Encouragement From The Word

Entitlement?

“Surprise!”

If weather could speak, that’s what it would have said to us this past Wednesday morning where I live.  Only three days after spring’s official arrival, the brown-yellow-greenish landscape had turned white again.  And we all knew it was coming; every weather forecast proffered for a couple of days had warned of varying amounts of snow for Wednesday.  It should have come as no surprise – but judging by the number of car accidents, it did surprise many people.

I was less surprised than crestfallen by the change in the weather.  I’ve been a weather bug for most of my life, so I pay attention to meteorological trends.  I knew it was coming, but when I rose on Wednesday morning, it just disappointed me.  I thought I had put my winter boots away for a few months, but alas, I had to get them out of the closet yesterday.  And again today.

My own experience of the past few days may be like some others’.  Amid my disappointment, it was as if I were thinking, How dare it snow again!  It was all gone, and now it’s spring.  What’s with that?  And I think my feeling illustrates well the culture of entitlement we have developed.   

Many adults will look at the younger generation and cluck their collective tongues at the sense of entitlement felt by kids today – the idea that they feel like they have the right to have whatever they want whenever they want it.  (There’s a whole mess of reasons why this is more our fault than theirs, but exploring that is not my purpose here!)  The simple reality is that most people today have a feeling of entitlement.

That feeling of entitlement goes beyond the realm of Stuff.  It even extends to the spiritual realm.  

Too often, we tend to look at our faith, and even at God, as just another commodity – something from which we can Get What We Want.  And when we don’t get it, we become disenchanted.  But is that the way Scripture views our faith, or God?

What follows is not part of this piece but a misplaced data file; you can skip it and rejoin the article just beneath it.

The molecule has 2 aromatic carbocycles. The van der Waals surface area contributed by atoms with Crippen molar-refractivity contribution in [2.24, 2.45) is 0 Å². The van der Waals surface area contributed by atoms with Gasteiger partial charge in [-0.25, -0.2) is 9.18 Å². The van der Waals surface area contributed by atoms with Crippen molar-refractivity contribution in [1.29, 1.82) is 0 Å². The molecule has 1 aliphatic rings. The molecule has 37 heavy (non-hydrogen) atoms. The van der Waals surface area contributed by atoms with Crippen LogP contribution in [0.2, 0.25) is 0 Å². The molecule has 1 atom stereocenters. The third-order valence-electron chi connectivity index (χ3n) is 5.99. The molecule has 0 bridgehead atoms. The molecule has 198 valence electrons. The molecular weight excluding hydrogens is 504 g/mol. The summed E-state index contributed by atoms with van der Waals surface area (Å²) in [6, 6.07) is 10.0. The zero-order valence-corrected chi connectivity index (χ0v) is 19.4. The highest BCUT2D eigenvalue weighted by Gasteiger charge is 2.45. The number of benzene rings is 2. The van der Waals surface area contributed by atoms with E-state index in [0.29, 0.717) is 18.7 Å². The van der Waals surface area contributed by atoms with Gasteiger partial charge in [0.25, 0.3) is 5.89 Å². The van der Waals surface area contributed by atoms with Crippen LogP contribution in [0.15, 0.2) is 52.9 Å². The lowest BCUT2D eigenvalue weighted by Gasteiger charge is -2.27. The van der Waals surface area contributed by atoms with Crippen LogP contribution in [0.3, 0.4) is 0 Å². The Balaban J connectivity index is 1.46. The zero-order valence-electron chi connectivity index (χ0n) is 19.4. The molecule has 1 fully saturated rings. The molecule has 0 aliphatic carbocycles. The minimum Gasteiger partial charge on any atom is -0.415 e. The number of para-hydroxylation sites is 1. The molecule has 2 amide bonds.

Hardly.

No, it’s about relationship.  I realized, when preparing this Sunday’s message for St. Paul’s, Nobleton, that I talk a lot about the importance of a personal relationship with God through Jesus.  I realized that this is not something for which I feel obliged to apologize.  If anything, I see it as a divinely-inspired clarion call for those who are part of God’s church to reset their focus.  When our relationship with God is primary, other things curiously find their place in the pecking order of life – and none of them pecks higher than God.  What’s more, when we make that relationship primary, we find that it’s less about what we can get and more about what we can give.  Not much about entitlement there, is there?

When we are in a love relationship with another person, we don’t base that relationship on what we can get from it, but what we can give to it – and to the other person.  The same is true in our relationship with God.  When our relationship with God is vibrant and growing, we don’t think about what we can get from God, but about how we can honour God.

We always thank God for all of you and pray for you constantly.  As we pray to our God and Father about you, we think of your faithful work, your loving deeds, and the enduring hope you have because of our Lord Jesus Christ.  We know, dear brothers and sisters, that God loves you and has chosen you to be his own people” (1 Thessalonians 1.2-4, NLT).

May yours be a weekend of service to the God who served us by giving his Only Son, regardless of the weather!

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